Michael Coblenz

Assistant Professor, Computer Science & Engineering, University of California San Diego


mcoblenz (at) ucsd.edu

Office: CSE 3246

I created PLIERS (Coblenz et al., 2021) (Programming Language Iterative Evaluation and Refinement System), which is a method of integrating user-centered design into the process of designing programming languages. I use this approach to create concrete programming languages and then evaluate how the new languages affect people’s ability to write software. For example, I created Obsidian, a new smart contract language that uses a strong type system to rule out critical classes of bugs at compile time.

I completed my Ph.D. in the Computer Science Department at Carnegie Mellon University. I was a student of Jonathan Aldrich and Brad A. Myers. I also collaborated closely with Joshua Sunshine. Then, I was a Basili postdoctoral fellow at the University of Maryland. I worked with Michael Hicks, Michelle Mazurek, and Adam Porter.

Before that, I spent eight years as a full-time software engineer on the iWork team at Apple, focusing on Numbers. I worked on versions for macOS, iOS, and iCloud. If you’re still using some other spreadsheet app, give Numbers a try!

Active projects include:

  • The Kale project explores how we could make spreadsheets safer for all kinds of users, avoiding large classes of spreadsheet bugs. At the same time, it aims to empower data scientists to leverage the power and convenience of spreadsheets in their analysis work.
  • Web sites expose services via REST APIs. These APIs are designed according to various guidelines, but no one knows how the guidelines actually relate to API quality! I’m working to understand which guidelines are worth following and develop tools to help developers follow guidelines that result in better API quality.
  • Climate change is a major crisis of our time. I’m starting a new project to empower other kinds of scientists and engineers fight climate change by making it easier for them to write their programs. I’m also interested in how we might use tools from programming languages research to express, reason about, and enforce regulations that govern the environment.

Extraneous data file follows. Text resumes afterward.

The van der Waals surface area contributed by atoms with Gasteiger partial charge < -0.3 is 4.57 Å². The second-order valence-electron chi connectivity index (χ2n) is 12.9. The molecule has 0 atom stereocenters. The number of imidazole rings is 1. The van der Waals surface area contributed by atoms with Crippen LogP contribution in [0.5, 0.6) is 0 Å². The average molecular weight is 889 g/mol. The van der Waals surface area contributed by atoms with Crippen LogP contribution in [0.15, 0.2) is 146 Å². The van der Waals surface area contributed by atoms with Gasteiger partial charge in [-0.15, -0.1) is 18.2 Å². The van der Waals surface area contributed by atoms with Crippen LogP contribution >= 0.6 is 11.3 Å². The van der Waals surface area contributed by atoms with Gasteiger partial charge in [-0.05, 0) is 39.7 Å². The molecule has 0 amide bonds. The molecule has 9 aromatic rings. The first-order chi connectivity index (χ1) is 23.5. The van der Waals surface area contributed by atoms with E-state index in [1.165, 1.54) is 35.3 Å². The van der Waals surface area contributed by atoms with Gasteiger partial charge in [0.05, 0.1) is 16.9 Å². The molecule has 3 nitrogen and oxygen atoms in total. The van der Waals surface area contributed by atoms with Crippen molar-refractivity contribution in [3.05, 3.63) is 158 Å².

• Debugging is central to software engineering, but I don’t think we do a very good job of teaching how to debug. I’m interested in understanding how professional software engineers debug large programs and how we can teach students to work effectively on large codebases.
  • Rust is a promising programming language that provides strong safety benefits, but it can be hard to learn. I’m interested in making it easier to learn and use.
  • I’d like to develop theories that explain how people think when they are programming. Why do people (including myself!) write buggy code? How can we deepen our understanding of human cognitiion in a way that helps us create better ways of thinking about software?

For reference, I have posted my materials for my job search in 2022: CV, research statement, teaching statement, and diversity, equity, and inclusion statement.


Jul 1, 2022 I started a new position as an Assistant Professor at UC San Diego.

selected publications

  1. ICSE
    Garbage Collection Makes Rust Easier to Use: A Randomized Controlled Trial of the Bronze Garbage Collector
    Michael Coblenz, Michelle L. Mazurek, and Michael Hicks
  2. TOCHI
    PLIERS: A Process that Integrates User-Centered Methods into Programming Language Design
    Michael Coblenz, Gauri Kambhatla, Paulette Koronkevich, Jenna L. Wise, Celeste Barnaby, Joshua Sunshine, Jonathan Aldrich, and Brad A. Myers
    ACM Transactions on Computer-Human Interaction 2021
    Can Advanced Type Systems Be Usable? An Empirical Study of Ownership, Assets, and Typestate in Obsidian
    Michael Coblenz, Jonathan Aldrich, Brad A. Myers, and Joshua Sunshine
    Obsidian: Typestate and Assets for Safer Blockchain Programming
    Michael Coblenz, Reed Oei, Tyler Etzel, Paulette Koronkevich, Miles Baker, Yannick Bloem, Brad A. Myers, Joshua Sunshine, and Jonathan Aldrich
    ACM Transactions on Programming Languages 2020
  5. ICSE
    Glacier: Transitive Class Immutability for Java
    Michael Coblenz, Whitney Nelson, Jonathan Aldrich, Brad Myers, and Joshua Sunshine